Recently, the Concord Monitor agreed to publish yet another liberty-related article. This one was on the subject of marijuana decriminalization. Recently, the Senate decided to “table” a marijuana decriminalization bill that would have helped first time “offenders” avoid getting a criminal record for possessing small amounts of marijuana. The prohibitionists in the senate temporarily killed the bill with typical political chicanery, but the most offensive thing about the whole endeavor was the insinuation this was somehow for the “common people’s” good. That, in spite of very clear signals that the majority of the people in New Hampshire do not want others to go to jail for possessing a plant, people like Senator Sharon Carson would continue to advocate for their imprisonment.
The original piece in the Concord Monitor can be found here, but it lacks the citations that I submitted. You can read it with citations below.
Recently, the New Hampshire State Senate voted to table HB618 – a bill that would have decriminalized first time offenses of marijuana possession.
Senator Sharon Carson, the chief opponent of the bill to decriminalize marijuana, said in the hearing:
“I do not need to remind you of the people in our lives who have been affected by addictions as there is not a person in this chamber, or in the balcony or listening online who has not had some sort of impact.”
I applaud that she seems to feel compassion for drug users and those close to them, but the evidence shows her attack on the decriminalization of marijuana to be an uncompassionate one.
In order for the criminalization of marijuana to be a compassionate approach, it would have to actually deter marijuana use. And yet, in spite of harsh penalties for simple possession of marijuana (up to a year in jail and a $1,000 fine), New Hampshire still ranks in the top 7 states in the nation in terms of per capita marijuana use, with total drug related arrests continuing to rise (NH saw a 4% increase in total drug related arrests from 2012-2013).
Meanwhile, other cultures that have experimented with drug legalization or decriminalization are enjoying many positive benefits. Portugal, for instance, decriminalized all drugs in the year 2001, and while it saw a brief rise in drug use at first, drug use has seen steady decline since about the year 2007. In particular, drug-abuse related deaths have dropped nearly 75%, and drug users seeking help “rose dramatically”.
If compassion is our goal, then, why saddle drug users with a criminal record? Who actually benefits from turning drug users into criminals, rather than making it clear to them that they can find the help they need without fearing persecution?
It certainly isn’t the taxpayers. According to a study done by the ACLU, New Hampshire spent more than 6.5 million dollars enforcing marijuana laws in the year 2010, only to have drug use and arrests continue to rise steadily to present day. Surely this money could have been spent better elsewhere – on pursuing violent criminals, for instance, or returned to the tax payers themselves.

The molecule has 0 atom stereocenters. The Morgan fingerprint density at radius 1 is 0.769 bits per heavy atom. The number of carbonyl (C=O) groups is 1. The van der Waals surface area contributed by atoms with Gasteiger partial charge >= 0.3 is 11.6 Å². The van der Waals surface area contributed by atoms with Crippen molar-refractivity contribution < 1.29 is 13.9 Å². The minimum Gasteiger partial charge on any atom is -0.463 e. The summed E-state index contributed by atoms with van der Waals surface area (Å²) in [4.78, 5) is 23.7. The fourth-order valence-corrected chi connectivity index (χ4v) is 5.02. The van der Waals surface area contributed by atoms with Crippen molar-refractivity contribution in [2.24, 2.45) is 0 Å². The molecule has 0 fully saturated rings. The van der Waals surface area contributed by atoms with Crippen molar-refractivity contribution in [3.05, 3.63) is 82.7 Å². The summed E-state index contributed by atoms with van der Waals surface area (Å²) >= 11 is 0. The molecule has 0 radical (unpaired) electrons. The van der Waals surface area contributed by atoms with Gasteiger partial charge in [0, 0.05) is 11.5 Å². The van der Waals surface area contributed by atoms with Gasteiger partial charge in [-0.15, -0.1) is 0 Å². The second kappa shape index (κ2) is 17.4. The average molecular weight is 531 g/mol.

It certainly isn’t the African Americans who live in NH. According to a 2013 ACLU study, blacks are 2.6 times more likely to be arrested for marijuana possession in NH than whites are, despite similar rates of use.
It certainly isn’t the people who get arrested for marijuana possession, either. In NH in 2012, 2,327 of our sons, daughters, friends, neighbors, and co-workers were arrested for simple marijuana possession. Aside from the fees and statutory penalties they faced, they also were denied the opportunity to work (due to having a misdemeanor on their record), lost educational grants, and perhaps even their children if they were found to have marijuana in their home.
And while these punishments are supposed to scare would-be marijuana users into passing instead of puffing, they do nothing of the sort. The criminalization of cannabis in the United States and Australia had no observable impact on the rates of marijuana use when those laws were first imposed. Most marijuana users are like people who speed in their car – they assume they won’t get caught, and have no intrinsic motivation to follow laws they don’t believe in.
And let’s be clear – these are laws that the people of New Hampshire, by and large, don’t believe in. According to a 2013 Granite State Poll conducted by WMUR, 60% of New Hampshire citizens support legalization of marijuana up to 1 ounce. And that’s legalization, meaning no penalties whatsoever for people found to be in possession of 1 ounce of marijuana. What the Senate tabled was decriminalization, which is a far less dramatic change.
The NH House has responded to its constituents, pushing forth legislation to the Senate time and time again (this most recent time in excess of 80% in favor of decriminalization), only to have it batted back in their face each time.
So if 60% of Granite Staters are for outright legalization, and 80% of the House is for decriminalization, why did 9 State Senators try to kill this bill before it could even be considered for amendments? Why did Senators Carson, Forrester, Daniels, and Boutin so vigorously oppose the bill, even as their constituents desire that it pass?
Do the people of New Hampshire need representatives who will go against their express wishes because they feel they know better than we do?
I don’t think the Senators opposing this bill lack compassion for drug users and their families. I believe that, in their hearts, they believe stiffer penalties will deter drug use and save a lot of people a lot of heartache, overall.
The problem is that there is no data support the way they feel. New Hampshire is the last state in New England that turns its casual marijuana users into criminals. It’s time that we leave the failed policies of the drug war past behind, and move into a future of compassion. Decriminalization will be the first step in that direction.